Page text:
US politicians have approved a measure to lift the 40-year ban on crude oil exports. The move is part of a $1.1 trillion (£738bn) spending bill approved by the Senate on Friday that will fund the US government until 2016.

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  • Gold produces zero income and costs money to store while the yields on wealth funds currently produce way too little to compensate for the deficits. This crisis, in turn, could cause several nations to liquidate portions of their funds to sell off gold to raise cash.

    Commodity-Based Countries to Liquidate Wealth Funds & Gold

    Gold produces zero income and costs money to store while the yields on wealth funds currently produce way too little to compensate for the deficits. This crisis, in turn, could cause several nations to liquidate portions of their funds to sell off gold to raise cash.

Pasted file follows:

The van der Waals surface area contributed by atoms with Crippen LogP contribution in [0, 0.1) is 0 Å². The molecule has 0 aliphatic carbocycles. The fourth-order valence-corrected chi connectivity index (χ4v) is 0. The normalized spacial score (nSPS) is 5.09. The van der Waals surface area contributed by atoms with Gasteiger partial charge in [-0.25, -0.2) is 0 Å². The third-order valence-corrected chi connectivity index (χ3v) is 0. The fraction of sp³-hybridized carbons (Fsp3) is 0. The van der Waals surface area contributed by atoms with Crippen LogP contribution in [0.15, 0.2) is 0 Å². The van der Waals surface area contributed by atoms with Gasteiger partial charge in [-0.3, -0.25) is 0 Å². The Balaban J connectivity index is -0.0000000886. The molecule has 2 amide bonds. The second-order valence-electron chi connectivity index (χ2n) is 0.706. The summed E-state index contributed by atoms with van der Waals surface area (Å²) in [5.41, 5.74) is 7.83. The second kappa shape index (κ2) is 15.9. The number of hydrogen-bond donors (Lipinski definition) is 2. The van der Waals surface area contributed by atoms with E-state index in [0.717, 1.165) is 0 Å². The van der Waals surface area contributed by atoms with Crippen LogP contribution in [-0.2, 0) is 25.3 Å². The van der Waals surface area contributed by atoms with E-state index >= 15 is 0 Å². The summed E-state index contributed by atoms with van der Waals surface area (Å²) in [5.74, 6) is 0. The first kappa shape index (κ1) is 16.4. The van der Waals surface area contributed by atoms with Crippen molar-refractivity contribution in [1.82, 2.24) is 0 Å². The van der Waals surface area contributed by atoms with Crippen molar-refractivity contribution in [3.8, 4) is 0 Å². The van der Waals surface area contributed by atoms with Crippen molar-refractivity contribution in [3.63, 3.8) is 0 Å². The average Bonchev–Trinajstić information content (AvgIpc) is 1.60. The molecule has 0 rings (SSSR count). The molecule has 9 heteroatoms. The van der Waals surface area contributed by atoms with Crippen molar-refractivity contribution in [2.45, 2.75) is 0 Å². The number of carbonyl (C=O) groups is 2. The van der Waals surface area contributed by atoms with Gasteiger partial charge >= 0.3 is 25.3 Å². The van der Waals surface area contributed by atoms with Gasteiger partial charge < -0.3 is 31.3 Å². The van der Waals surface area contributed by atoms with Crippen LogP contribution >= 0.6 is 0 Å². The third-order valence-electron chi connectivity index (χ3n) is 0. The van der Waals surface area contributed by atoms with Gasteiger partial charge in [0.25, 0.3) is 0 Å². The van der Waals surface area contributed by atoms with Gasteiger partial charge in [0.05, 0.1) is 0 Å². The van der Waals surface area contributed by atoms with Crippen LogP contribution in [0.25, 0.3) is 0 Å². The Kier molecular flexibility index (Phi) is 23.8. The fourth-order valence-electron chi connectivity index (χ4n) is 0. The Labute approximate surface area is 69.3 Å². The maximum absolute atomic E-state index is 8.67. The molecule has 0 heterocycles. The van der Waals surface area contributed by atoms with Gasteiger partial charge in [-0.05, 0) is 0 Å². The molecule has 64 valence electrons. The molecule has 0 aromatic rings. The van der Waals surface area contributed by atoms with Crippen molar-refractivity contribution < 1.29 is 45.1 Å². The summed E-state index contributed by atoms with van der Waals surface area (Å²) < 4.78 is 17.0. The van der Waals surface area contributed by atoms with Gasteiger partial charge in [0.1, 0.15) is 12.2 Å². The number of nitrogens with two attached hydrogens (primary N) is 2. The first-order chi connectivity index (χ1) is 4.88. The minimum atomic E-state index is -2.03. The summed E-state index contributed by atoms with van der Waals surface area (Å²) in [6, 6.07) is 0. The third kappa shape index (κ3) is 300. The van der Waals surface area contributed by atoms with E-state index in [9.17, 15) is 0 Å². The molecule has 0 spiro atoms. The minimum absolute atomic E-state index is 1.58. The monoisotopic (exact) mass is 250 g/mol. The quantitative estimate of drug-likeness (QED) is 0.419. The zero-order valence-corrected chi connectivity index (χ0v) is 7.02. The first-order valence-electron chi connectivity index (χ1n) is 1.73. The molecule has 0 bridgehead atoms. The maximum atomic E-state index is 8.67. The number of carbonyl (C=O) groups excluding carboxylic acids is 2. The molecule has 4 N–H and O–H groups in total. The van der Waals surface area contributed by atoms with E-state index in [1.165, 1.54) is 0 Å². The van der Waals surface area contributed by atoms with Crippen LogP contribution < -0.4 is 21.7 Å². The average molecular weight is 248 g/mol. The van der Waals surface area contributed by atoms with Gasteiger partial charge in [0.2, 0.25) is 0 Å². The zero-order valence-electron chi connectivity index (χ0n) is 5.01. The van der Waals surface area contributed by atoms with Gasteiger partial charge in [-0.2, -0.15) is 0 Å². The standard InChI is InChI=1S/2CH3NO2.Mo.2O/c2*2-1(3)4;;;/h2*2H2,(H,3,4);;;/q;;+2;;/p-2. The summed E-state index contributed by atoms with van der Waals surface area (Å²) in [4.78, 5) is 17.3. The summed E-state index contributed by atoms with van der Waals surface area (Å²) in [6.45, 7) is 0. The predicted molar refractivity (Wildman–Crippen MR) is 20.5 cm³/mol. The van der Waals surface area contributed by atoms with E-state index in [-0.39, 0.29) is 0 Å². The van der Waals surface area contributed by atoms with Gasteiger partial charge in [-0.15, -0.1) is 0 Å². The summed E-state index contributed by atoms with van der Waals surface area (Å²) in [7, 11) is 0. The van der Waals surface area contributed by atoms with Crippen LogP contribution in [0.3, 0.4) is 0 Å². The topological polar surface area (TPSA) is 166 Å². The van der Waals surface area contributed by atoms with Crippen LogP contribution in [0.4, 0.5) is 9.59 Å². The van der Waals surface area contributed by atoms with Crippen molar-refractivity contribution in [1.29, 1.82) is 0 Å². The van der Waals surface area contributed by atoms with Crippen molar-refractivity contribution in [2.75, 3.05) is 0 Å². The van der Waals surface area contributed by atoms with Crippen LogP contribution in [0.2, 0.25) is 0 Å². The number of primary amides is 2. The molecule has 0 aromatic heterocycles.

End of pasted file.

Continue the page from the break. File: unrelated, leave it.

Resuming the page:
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  • Your perspective is too narrowly focused and solely dollar based. Because the commodities are declining in dollar terms with the dollar rising, in local currencies outside the USA the cost of production declines, and thus in local currency many commodity producers will make even more. Hence, they increase production. It all depends upon the base currency of a producer. Your reasoning applies to dollar-based producers.

    Commodities Depend on the Currency

    Your perspective is too narrowly focused and solely dollar based. Because the commodities are declining in dollar terms with the dollar rising, in local currencies outside the USA the cost of production declines, and thus in local currency many commodity producers will make even more. Hence, they increase production. It all depends upon the base currency of a producer. Your reasoning applies to dollar-based producers.